Introduction: Pyrotechnics Igniter Control Box


This instructable will show you how to make a simple control box for igniting backyard fireworks displays. I made this one with the capacity for 100 independent ignitions. You may not need that many and can simply scale this down (or up) as needed (although you may need more power if you want more).

I did not get full pictures of the process, but this is relatively simple and the pictures I have should be enough.

Also I didn't have all the parts when I made this. As a result there are only 50 working controls with room for 50 more.

Be sure to follow safety precautions and use this properly. I am not responsible for injury caused by the use or misuse of this device.

Step 1: The Parts

The Parts you will need
-A box/enclosure to meet your needs (I used a cheap Honeywell security box from walmart)
-a peice of sheet metal (12x24 - 26guage)
-A powers supply ( an old laptop supply works great - mine was 3.9 amps and 20 volts)
-Cat5 connectors and jacks (8 conductor - 1 per 4 controls)
-cat5 faceplates (with nuts to fit the screws)
-spool of cat5 cable
-Nichrome wire
-Gator clamps
-Electrical tape
-a master switch (I grabbed one with an LED for arming and disarming)
-several smaller momentary push switches (

Many of these parts can be substituted based on application and I will explain that more in the specific steps.

Drill with bits to fit the switches
Tin snips (or something better for cutting the metal)
Wire strippers
Wire cutters
Cat5 terminator and punch tool
File (for sharp edges)

Step 2: Forming the Control Panel

Cut the sheet metal to fit the box. This will be for the control panel
If you would like an angle then leave a little extra on the end so it fits when you bend it.
You will want a snug fit so it feels secure.

Use the extra metal to form little stands for the control panel (see pictures).

Next you will want to mark where you want your buttons. ( put mine in long even rows to simplify the wiring process)

Use the drill to drill holes for the buttons and one for the master switch.

Grind down the excess metal and sharp edges around the holes and sides of the sheet metal.

If you wish, spray paint the control panel metal the same color as the box for conformity.

Step 3: Place the Buttons

I don't have pictures for this part, but you just place the buttons in the holes that you drilled for them.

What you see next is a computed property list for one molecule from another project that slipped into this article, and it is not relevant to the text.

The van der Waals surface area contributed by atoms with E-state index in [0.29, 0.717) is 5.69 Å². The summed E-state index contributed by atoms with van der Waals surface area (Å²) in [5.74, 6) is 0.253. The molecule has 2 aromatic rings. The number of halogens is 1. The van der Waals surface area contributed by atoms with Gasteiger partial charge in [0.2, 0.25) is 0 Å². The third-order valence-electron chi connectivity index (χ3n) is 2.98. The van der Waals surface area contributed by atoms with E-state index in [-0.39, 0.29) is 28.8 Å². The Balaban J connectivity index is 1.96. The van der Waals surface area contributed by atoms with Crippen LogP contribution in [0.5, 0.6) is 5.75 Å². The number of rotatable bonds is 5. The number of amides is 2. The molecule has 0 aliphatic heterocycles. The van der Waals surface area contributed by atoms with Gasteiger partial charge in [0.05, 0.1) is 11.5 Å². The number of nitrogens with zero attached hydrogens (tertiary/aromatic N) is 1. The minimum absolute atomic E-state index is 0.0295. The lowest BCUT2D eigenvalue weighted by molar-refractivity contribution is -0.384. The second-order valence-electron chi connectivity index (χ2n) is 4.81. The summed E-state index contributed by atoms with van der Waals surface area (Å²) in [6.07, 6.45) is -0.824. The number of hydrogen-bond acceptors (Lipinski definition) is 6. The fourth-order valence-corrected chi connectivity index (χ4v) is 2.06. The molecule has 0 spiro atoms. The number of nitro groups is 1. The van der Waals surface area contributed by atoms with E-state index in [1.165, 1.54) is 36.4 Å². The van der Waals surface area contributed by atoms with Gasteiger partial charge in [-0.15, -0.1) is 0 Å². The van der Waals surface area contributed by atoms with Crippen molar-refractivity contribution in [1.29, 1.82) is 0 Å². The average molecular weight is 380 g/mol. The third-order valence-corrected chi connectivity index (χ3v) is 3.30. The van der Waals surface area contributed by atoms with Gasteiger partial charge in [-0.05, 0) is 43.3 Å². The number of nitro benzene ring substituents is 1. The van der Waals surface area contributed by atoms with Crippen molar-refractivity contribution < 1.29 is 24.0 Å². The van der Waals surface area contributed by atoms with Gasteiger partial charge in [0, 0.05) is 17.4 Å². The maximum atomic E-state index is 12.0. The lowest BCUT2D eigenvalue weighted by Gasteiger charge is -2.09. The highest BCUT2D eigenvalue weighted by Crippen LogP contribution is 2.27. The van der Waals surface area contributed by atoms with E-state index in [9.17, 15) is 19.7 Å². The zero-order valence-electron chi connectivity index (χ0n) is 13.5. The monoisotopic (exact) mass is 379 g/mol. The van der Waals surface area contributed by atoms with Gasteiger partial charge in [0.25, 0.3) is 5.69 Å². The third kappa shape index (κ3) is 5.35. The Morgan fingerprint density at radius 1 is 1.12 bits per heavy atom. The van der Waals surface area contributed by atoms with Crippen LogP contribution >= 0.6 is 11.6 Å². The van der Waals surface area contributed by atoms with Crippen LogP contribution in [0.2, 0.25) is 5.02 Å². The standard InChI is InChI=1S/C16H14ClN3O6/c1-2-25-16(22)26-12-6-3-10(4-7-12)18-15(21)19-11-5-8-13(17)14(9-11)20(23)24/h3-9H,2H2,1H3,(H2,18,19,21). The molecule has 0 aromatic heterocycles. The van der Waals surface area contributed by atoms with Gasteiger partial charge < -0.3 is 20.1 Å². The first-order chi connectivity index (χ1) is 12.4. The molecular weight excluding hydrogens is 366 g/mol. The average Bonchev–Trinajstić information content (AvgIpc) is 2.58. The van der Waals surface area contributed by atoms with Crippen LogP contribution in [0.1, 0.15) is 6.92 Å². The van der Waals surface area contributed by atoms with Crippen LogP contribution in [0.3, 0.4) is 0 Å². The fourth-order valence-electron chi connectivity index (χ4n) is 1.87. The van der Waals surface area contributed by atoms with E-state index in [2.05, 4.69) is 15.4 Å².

it helps if the pins are all facing the same way.

Step 4: Wiring the Buttons

Cut off the end of the power supply.

Connect the ends to the master switch (positive and negative respectively).

strip a long strand of wire and run it weaving in and out the pins on the push buttons.
In the end it should connect to the switched part of the master. (this should be part of the positive side of the circuit).

I chose to cover the bare wire with electrical tape (just in case).

Optional: you may want to add resistors between the power line and the push switches. This will allow you to add more power which will make the pyro ignite faster. It will also make it more efficient if you wish to ignite more than one at a time.

Step 5: Putting in the Plates

You will need to cut the back of the box for the plates. Make sure not to cut too much or the screws won't attach.

Once you have cut the holes, mark and drill holes for the screws to attach to.

Attach the plates with the screws.

Step 6: Connecting the Cat5

next, connect the other side of the switches to the Cat 5 connectors.

I accomplished this using short segments of Cat 5 cable.

On the Cat 5 connectors, terminate the cables on the solid colored terminals only following some type of order that you will need to continue using throughout.
The last picture shows how I arranged the connectors

Depending on the terminals, you may be able to snap them into place now. (check the next step to be sure.)

The negative side will fill in the striped terminals.

Step 7: Wiring the Negative Circuit

Cut a long single strand of Cat 5 wire.

Run that wire along the Cat 5 connectors terminating it in the striped terminals(white-blue etc)

attach that wire to the negative side of the master switch.

Step 8: Placing the Control Panel

Use the excess pieces of the sheet metal as stands for the control panel.

Strong magnets are a good way to hold everything in place while allowing for easy access.

Seat the control panel on top of the metal strips.

Step 9: Ignition Wires

For this part,  terminate the cat 5 cable with standard cat 5 connectors on one end and gator clamps on the other. (cut to the distance you want to be away from the pyro. I recommend at least 50ft for consumer grade shells.

be sure that the solid cable lines up with one of their positive pins (taking note of which one it is and writing that down) and line up the striped cables with any of the negatives.

be sure to follow some sort of order so you don't get confused later.

I followed the same order as before to limit confusion

Be sure to test everything with a volt meter before using it.

Step 10: Setting Up the Display

Step1: place pyro where it will be ignited from.

Step2: wrap the fuses in a short segment of Ni-chrome wire leaving either end poking out from the fuse.

Step3: Set box where it will be operated from.

Step4: run the cabling from the box to the display

Step5: attach the gator clamps (1-positive and 1-negative) to either end of the Ni-chrome wire (taking notes on where it is connected will be helpful)

Step6: attach the cable to the box

Step7: plug in the box and switch on the master switch

Step8: Hold down the button for a few seconds. The wire will glow orange and then ignite the fuse (Caution the wire will be hot)

Step9: Be safe and enjoy